Spring Tours and Artists@Work
May 22-26, 2019
2019 Spring Tours dates are Wednesday, May 22-Sunday, May 26.
Tickets must be purchased online in advance. Choose from a variety of tour times and experiences including: Tour only, Tea & Tour, Lunch & Tour, Brunch & Tour (weekends only), or Off the Beaten Path Tour.
Every spring, Pilchuck Glass School welcomes the public to tour our scenic, private campus and watch renowned glass artists at work. Many organizations find the campus inspiring and utilize this exclusive tour as a team-building excursion for employees, or for entertaining out-of-town guests or clients. During Spring Tours, visitors can view the fascinating processes of glass making, talk with working artists, tour the studios, and hear about the history and the future of the school.
Tours are available May 22-26, 2019, and are led by a Pilchuck docent. General tours last approximately 60 minutes. Pilchuck Glass School’s picturesque campus is on a tree farm with uneven terrain, unpaved pathways, and stairs, so we recommend wearing comfortable walking shoes. If you have mobility restrictions, please contact Development Director Lauren Mercurio at (206) 254-1962 or email@example.com before booking.
The Off the Beaten Path Tour is an extended tour and light hike (approximately 90 minutes). In addition to visiting the main campus buildings, you’ll visit the Chihuly Cabin, Buster Simpson’s Treehouse, the Trojan Horse, and end the tour at Inspiration Point with a breathtaking view of the Puget Sound. This tour is better suited for active persons without mobility limitations.
For questions on your already purchased tickets, please contact Lauren directly at firstname.lastname@example.org or (206) 254-1962 to complete your request. All sales are final.
During our 2019 Spring Tours, Pilchuck Glass School is pleased to recognize Jason Christian and Morgan Peterson as Artists@Work. Christian and Peterson are renowned for their incredible skill and have been a part of the Pilchuck community in many capacities; as students, instructors, staff, and gaffers. During Artists@Work, both artists will display examples of their latest designs, create new work, and welcome the public to observe.
Originally from Boston, Morgan Peterson graduated from Massachusetts College of Art and Design with a dual degree in 2006. Upon completion of her degrees, she relocated to Seattle to pursue a career in the arts and to continue her education and advancement in the glass community.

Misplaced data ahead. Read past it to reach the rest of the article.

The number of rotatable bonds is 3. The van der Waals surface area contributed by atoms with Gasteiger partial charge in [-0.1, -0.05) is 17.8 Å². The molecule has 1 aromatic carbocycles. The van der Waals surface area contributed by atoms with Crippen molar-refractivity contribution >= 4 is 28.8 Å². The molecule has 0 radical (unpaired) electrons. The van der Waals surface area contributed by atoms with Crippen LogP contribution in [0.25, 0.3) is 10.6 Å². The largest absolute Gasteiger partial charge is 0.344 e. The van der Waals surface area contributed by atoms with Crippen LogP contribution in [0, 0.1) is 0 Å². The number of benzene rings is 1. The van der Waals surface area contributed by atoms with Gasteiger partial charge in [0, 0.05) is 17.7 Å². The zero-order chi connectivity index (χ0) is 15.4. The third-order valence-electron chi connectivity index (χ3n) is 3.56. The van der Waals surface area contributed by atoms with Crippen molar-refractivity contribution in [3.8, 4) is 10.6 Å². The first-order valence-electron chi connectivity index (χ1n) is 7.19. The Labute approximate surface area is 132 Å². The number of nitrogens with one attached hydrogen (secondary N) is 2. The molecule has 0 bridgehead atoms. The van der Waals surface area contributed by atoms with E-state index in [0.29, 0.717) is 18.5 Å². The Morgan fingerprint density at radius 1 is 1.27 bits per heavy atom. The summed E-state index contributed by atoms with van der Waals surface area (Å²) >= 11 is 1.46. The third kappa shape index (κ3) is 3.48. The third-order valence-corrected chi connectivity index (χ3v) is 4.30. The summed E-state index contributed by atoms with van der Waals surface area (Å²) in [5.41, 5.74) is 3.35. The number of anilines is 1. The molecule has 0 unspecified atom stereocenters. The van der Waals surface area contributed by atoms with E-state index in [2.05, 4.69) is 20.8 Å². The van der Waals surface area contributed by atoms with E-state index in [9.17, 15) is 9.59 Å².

Peterson has worked for many notable artists including Martin Blank, James Mongrain, Charlie Parriott, Dale Chihuly and Bruce Mau. She is heavily involved with Pratt Fine Arts and Pilchuck Glass School not only as a member of the staff but also as in instructor.
Recently, Peterson exhibited in the pop culture show, Material World, at Pittsburgh Glass Center, and will be a part of the Habatat Galleries Invitational this spring.
Jason Christian’s work explores the exquisite art of reticello by pairing classical Venetian techniques with a modern simplicity. Christian grew up in Coupeville, a small town situated on Whidbey Island in the heart of the Puget Sound region of western Washington State. His mother was a nurse; his father, a metal fabricator, as an adolescent, he thought that he too would find a place in the blue-collar world. He worked construction and odd jobs, and drove delivery trucks. However, there was something inside driving him towards a more creative vocation. His mother told him, “You should really go check out this glass studio downtown. I read about it in a magazine.” He went and saw a master glassblower turn a molten blob into a flower; in that moment he was hooked. This was during the late 1990s and the Northwest glass scene was in full swing. Dale Chihuly was hanging chandeliers in Venice. Italian masters were moving to Seattle. There was plentiful work to be had, along with the strong sense of community that he had always wanted. Christian dove in, and there he flourished.
Today, Christian is an integral member of Dale Chihuly's boathouse team, collaborating with international artists, including the late Pino Signoretto. He has worked with many well-known glass artists, including Lino Tagliapietra, Martin Blank, Preston Singletary, James Mongrain and Nancy Callan. Jason also has taught at Pilchuck Glass School in Stanwood, WA, at Urban Glass in New York City, and at the University of Texas Arlington.